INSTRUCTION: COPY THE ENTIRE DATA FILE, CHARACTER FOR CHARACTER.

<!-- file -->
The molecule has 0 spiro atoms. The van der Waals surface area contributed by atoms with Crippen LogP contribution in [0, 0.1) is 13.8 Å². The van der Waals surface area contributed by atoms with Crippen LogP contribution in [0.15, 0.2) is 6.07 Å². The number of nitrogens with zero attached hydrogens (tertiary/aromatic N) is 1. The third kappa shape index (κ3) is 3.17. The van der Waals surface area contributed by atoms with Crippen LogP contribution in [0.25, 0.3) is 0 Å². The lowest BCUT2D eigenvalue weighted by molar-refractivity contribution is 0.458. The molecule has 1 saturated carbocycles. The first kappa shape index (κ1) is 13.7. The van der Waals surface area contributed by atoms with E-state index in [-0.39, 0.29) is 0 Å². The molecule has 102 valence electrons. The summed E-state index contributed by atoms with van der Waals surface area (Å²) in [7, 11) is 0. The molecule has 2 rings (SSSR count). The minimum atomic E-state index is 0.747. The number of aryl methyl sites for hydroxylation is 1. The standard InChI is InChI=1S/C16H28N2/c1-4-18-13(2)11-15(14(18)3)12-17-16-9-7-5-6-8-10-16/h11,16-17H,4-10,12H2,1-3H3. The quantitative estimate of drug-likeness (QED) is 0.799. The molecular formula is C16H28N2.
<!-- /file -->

The molecule has 0 spiro atoms. The van der Waals surface area contributed by atoms with Crippen LogP contribution in [0, 0.1) is 13.8 Å². The van der Waals surface area contributed by atoms with Crippen LogP contribution in [0.15, 0.2) is 6.07 Å². The number of nitrogens with zero attached hydrogens (tertiary/aromatic N) is 1. The third kappa shape index (κ3) is 3.17. The van der Waals surface area contributed by atoms with Crippen LogP contribution in [0.25, 0.3) is 0 Å². The lowest BCUT2D eigenvalue weighted by molar-refractivity contribution is 0.458. The molecule has 1 saturated carbocycles. The first kappa shape index (κ1) is 13.7. The van der Waals surface area contributed by atoms with E-state index in [-0.39, 0.29) is 0 Å². The molecule has 102 valence electrons. The summed E-state index contributed by atoms with van der Waals surface area (Å²) in [7, 11) is 0. The molecule has 2 rings (SSSR count). The minimum atomic E-state index is 0.747. The number of aryl methyl sites for hydroxylation is 1. The standard InChI is InChI=1S/C16H28N2/c1-4-18-13(2)11-15(14(18)3)12-17-16-9-7-5-6-8-10-16/h11,16-17H,4-10,12H2,1-3H3. The quantitative estimate of drug-likeness (QED) is 0.799. The molecular formula is C16H28N2.